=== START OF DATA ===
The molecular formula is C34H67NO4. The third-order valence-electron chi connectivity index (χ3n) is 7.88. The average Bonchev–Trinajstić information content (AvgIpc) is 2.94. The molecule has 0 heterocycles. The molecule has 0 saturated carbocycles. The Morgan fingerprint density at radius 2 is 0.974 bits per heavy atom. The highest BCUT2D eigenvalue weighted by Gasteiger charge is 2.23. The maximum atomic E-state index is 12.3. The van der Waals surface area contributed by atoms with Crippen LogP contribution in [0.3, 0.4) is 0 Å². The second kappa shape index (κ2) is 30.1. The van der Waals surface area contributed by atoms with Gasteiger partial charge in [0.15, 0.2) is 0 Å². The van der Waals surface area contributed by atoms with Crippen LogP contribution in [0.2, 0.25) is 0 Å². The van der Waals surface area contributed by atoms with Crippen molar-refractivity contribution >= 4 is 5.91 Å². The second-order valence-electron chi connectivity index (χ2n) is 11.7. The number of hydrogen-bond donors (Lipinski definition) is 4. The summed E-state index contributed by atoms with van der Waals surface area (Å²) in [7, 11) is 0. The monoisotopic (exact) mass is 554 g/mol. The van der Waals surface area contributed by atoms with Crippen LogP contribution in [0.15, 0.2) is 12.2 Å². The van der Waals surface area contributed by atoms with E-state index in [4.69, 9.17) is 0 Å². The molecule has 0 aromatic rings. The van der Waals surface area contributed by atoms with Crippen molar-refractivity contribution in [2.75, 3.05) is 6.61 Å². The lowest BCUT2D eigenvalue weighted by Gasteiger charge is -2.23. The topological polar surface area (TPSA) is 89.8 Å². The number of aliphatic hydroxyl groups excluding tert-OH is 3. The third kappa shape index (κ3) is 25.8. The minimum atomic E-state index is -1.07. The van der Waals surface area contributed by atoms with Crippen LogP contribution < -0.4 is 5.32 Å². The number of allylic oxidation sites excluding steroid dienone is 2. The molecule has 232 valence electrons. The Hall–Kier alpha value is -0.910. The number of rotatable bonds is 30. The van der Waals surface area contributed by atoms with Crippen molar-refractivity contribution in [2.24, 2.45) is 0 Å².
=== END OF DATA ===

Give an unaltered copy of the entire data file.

The molecular formula is C34H67NO4. The third-order valence-electron chi connectivity index (χ3n) is 7.88. The average Bonchev–Trinajstić information content (AvgIpc) is 2.94. The molecule has 0 heterocycles. The molecule has 0 saturated carbocycles. The Morgan fingerprint density at radius 2 is 0.974 bits per heavy atom. The highest BCUT2D eigenvalue weighted by Gasteiger charge is 2.23. The maximum atomic E-state index is 12.3. The van der Waals surface area contributed by atoms with Crippen LogP contribution in [0.3, 0.4) is 0 Å². The second kappa shape index (κ2) is 30.1. The van der Waals surface area contributed by atoms with Gasteiger partial charge in [0.15, 0.2) is 0 Å². The van der Waals surface area contributed by atoms with Crippen LogP contribution in [0.2, 0.25) is 0 Å². The van der Waals surface area contributed by atoms with Crippen molar-refractivity contribution >= 4 is 5.91 Å². The second-order valence-electron chi connectivity index (χ2n) is 11.7. The number of hydrogen-bond donors (Lipinski definition) is 4. The summed E-state index contributed by atoms with van der Waals surface area (Å²) in [7, 11) is 0. The monoisotopic (exact) mass is 554 g/mol. The van der Waals surface area contributed by atoms with Crippen LogP contribution in [0.15, 0.2) is 12.2 Å². The van der Waals surface area contributed by atoms with E-state index in [4.69, 9.17) is 0 Å². The molecule has 0 aromatic rings. The van der Waals surface area contributed by atoms with Crippen molar-refractivity contribution in [2.75, 3.05) is 6.61 Å². The lowest BCUT2D eigenvalue weighted by Gasteiger charge is -2.23. The topological polar surface area (TPSA) is 89.8 Å². The number of aliphatic hydroxyl groups excluding tert-OH is 3. The third kappa shape index (κ3) is 25.8. The minimum atomic E-state index is -1.07. The van der Waals surface area contributed by atoms with Crippen LogP contribution < -0.4 is 5.32 Å². The number of allylic oxidation sites excluding steroid dienone is 2. The molecule has 232 valence electrons. The Hall–Kier alpha value is -0.910. The number of rotatable bonds is 30. The van der Waals surface area contributed by atoms with Crippen molar-refractivity contribution in [2.24, 2.45) is 0 Å².